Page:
SGAE Must Allow Its Songwriters Leave, Spanish Judge Rules

SGAE Must Allow Its Songwriters Leave, Spanish Judge Rules
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A Spanish court has given the royal collection society Unison and many Spanish songwriters an early Christmas present, by ruling that the SGAE must not hinder its members from leaving.

In October of this year, many members of the SGAE announced their intention of leaving the organization in the coming year. This was due to years of alleged mismanagement that eventually led the global royalty collection society CISAC to kick out the organization.

In May, the country’s competition regulator also fined the organization 2.95 million euros ($3.27 million) for what they considered anti-competitive behavior against Unison, which is the organization’s chief competitor in the country.

But this apparently did not dissuade SGAE from continuing to hinder the growth of Unison, so Unison decided to take their fight to court, which has just ruled in their favor.

Barcelona’s Commercial Court said that, while a broader legal dispute between the two organizations is in the process of resolution, the SGAE must not hinder its members from leaving and joining Unison.

In its decision, the court “upheld the urgent measures requested by Unison, on the understanding that, despite the [competition regulator’s] resolution, acts of abuse of dominant position and unfair competition by SGAE continue to occur in the marketplace.”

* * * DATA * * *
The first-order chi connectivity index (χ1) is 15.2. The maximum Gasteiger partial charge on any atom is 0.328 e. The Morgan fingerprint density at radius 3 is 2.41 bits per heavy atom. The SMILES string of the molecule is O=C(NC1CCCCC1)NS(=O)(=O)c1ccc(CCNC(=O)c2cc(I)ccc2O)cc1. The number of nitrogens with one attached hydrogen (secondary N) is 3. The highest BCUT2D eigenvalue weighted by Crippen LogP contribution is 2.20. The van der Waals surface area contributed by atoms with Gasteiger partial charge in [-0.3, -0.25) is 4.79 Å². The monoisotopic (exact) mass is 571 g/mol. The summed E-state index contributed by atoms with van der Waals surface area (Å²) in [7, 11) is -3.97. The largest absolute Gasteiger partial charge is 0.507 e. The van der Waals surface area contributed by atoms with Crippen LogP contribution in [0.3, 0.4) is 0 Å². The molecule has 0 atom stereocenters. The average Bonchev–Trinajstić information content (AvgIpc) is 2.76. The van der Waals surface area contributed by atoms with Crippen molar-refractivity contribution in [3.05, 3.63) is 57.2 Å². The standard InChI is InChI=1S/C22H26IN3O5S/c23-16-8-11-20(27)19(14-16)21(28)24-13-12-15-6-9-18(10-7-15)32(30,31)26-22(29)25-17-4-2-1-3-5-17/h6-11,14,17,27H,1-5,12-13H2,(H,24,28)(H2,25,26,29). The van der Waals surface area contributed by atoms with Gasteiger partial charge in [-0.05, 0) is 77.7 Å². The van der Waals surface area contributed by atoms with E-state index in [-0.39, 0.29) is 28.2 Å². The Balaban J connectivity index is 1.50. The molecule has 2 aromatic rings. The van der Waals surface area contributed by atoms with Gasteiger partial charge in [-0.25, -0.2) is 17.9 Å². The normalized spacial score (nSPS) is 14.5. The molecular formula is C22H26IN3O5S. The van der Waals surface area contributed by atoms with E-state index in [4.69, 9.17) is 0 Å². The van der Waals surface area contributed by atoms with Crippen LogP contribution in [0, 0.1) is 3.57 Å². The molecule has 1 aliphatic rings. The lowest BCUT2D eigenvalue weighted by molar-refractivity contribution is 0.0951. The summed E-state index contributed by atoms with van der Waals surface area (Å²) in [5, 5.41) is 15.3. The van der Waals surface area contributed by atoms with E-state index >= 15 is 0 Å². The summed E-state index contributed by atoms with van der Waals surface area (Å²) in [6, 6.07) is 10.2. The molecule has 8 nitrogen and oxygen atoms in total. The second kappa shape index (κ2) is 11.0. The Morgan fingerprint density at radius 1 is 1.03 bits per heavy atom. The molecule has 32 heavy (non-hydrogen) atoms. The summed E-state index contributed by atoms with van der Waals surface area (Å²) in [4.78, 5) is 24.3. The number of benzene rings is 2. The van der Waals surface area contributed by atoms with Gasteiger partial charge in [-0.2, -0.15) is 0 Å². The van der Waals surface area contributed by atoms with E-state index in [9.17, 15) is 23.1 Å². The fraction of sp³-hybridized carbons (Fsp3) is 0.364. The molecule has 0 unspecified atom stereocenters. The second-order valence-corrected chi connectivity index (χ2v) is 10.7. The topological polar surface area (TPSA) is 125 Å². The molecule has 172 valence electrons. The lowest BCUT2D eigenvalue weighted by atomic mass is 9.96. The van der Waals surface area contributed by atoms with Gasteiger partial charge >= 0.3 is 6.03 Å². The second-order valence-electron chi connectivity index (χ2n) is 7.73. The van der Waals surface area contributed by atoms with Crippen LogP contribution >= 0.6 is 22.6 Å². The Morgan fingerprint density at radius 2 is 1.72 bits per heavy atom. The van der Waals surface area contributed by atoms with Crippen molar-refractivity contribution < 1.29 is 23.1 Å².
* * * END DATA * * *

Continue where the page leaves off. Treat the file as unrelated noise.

It went on to say that “until the main proceedings are resolved, SGAE must allow its members to withdraw their rights without unnecessary and unjustified restrictions, including the right to withdraw repertoire and works in a segmented or individualised manner.”

Jordi Puy, who is the CEO of Unison, unsurprisingly was supportive of the court’s ruling. He said that it will allow many songwriters who had wanted to leave SGAE the ability to do so at the beginning of the new year.

Puy added that he believed that the court’s decision was proof that royalty collection societies in Europe will no longer be able to maintain monopolies in any given country.